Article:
The exposition of Vijñānabhikṣu's philosophy occupies the central chapters of Nicholson's book. This exposition is framed by the modern debate over whether Hinduism is an ancient religion that has always been unified despite its apparent diversity or is essentially the invention of modern Orientalists. As mentioned above, Nicholson's claim is that the notion of a unified Hinduism is neither ancient (in the sense of going back several centuries before the Christian era) nor a recent invention of Western colonizers of the Asian subcontinent. Rather, he claims the notion of a unified Hinduism can be traced back to the fifteenth and sixteenth centuries, where it appears prominently in the works of what may be called doxographers, that is, people who wrote descriptions of various schools of Indian philosophy. The usual format of these doxographers was to distinguish between schools that accepted the authority of the Veda and those that did not. Those who rejected the Veda were the Jains, Buddhists and various materialistic schools that promoted a this-worldly hedonism. Normally these Veda-repudiating schools were placed at the bottom of a spiritual hierarchy with materialism representing the lowest level of consciousness and Buddhism being just barely an improvement. The Veda-affirming philosophical systems occupied the higher ranges of the hierarchy, with the school favored by the doxographer being at the pinnacle.
This manner of portraying schools of Indian thought suggested that there was an essential unity among those schools that affirmed the Veda. As Nicholson points out, this supposed unity does not bear up well under careful historical scrutiny, given that the Sāṃkhya school was every bit as critical of Vedic rituals as the Buddhists and Jains ever were. That notwithstanding, perhaps because Sāṃkhya was closely associated with Yoga, and Yoga eventually came to be seen as a practice useful to students of Vedānta, Sāṃkhya came to be regarded as part of the unified front against the Veda-deniers. This unified set of schools, which included Nyāya and Vaiśeṣika as well as Sāṃkhya, Yoga and the Vedānta schools, came to be seen long before the arrival of Europeans as versions of a unified religion. The contribution of Europeans was to apply the term "Hinduism" to that unified set of Veda-affirming schools.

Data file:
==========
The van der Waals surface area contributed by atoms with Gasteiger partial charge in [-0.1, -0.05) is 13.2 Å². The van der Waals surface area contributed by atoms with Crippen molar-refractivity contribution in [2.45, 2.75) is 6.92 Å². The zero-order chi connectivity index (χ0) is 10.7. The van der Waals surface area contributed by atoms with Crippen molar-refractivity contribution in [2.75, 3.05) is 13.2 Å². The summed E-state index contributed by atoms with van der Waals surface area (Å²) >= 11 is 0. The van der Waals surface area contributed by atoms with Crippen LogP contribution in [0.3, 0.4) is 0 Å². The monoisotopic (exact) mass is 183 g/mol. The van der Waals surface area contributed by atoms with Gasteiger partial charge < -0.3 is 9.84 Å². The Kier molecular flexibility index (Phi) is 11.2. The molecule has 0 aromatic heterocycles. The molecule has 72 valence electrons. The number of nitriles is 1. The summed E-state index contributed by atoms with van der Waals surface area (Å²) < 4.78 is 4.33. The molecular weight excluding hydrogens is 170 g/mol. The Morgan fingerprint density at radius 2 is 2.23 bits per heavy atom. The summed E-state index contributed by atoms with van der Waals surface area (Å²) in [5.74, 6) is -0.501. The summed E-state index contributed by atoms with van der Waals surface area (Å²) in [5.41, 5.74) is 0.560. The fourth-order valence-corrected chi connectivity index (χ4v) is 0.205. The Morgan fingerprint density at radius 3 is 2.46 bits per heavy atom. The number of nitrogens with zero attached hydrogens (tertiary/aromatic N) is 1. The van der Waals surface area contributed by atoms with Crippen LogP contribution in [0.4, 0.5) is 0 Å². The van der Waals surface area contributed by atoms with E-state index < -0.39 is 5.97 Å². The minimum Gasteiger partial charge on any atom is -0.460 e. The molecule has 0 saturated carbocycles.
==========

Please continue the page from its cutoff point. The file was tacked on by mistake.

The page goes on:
In the final chapters, Nicholson offers possible answers to several questions that naturally arise. One question is: why did Indian authors of the fifteenth and sixteenth century come to see schools that had spent more than a millennium attacking and denigrating each other as united? And why did Indian doxographers bother to talk about Buddhism at all, since it had all but disappeared from India by the time the doxographies were written? Nicholson's hypothesis was that the perceived need for unity may have been brought about by the political threat posed by Islam, which had been introduced to India by invading Arabs, Turks and Persians. There is, however, no mention at all of Islam in the writings of the doxographers. How might we explain its absence? Nicholson makes the intriguing suggestion that attacking the memory of anti-Vedic Buddhists may have been politically more prudent than attacking the real presence of anti-Vedic Muslims. A second question that Nicholson explores is: why did Europeans see Advaita Vedānta as the essence of Hinduism, especially since that philosophy was probably favored by a minority of Indians? A possible answer to that, suggests Nicholson, is that it may have been politically expedient to the colonizers to portray Indians as other-worldly visionaries who regarded this world as an illusion. Such people would obviously need the help of scientific-minded, progressive Europeans.
Whether or not one agrees with Nicholson's many interesting hypotheses, his book is a rich feast of historical and philosophical details carefully and lucidly laid out in a well-written presentation.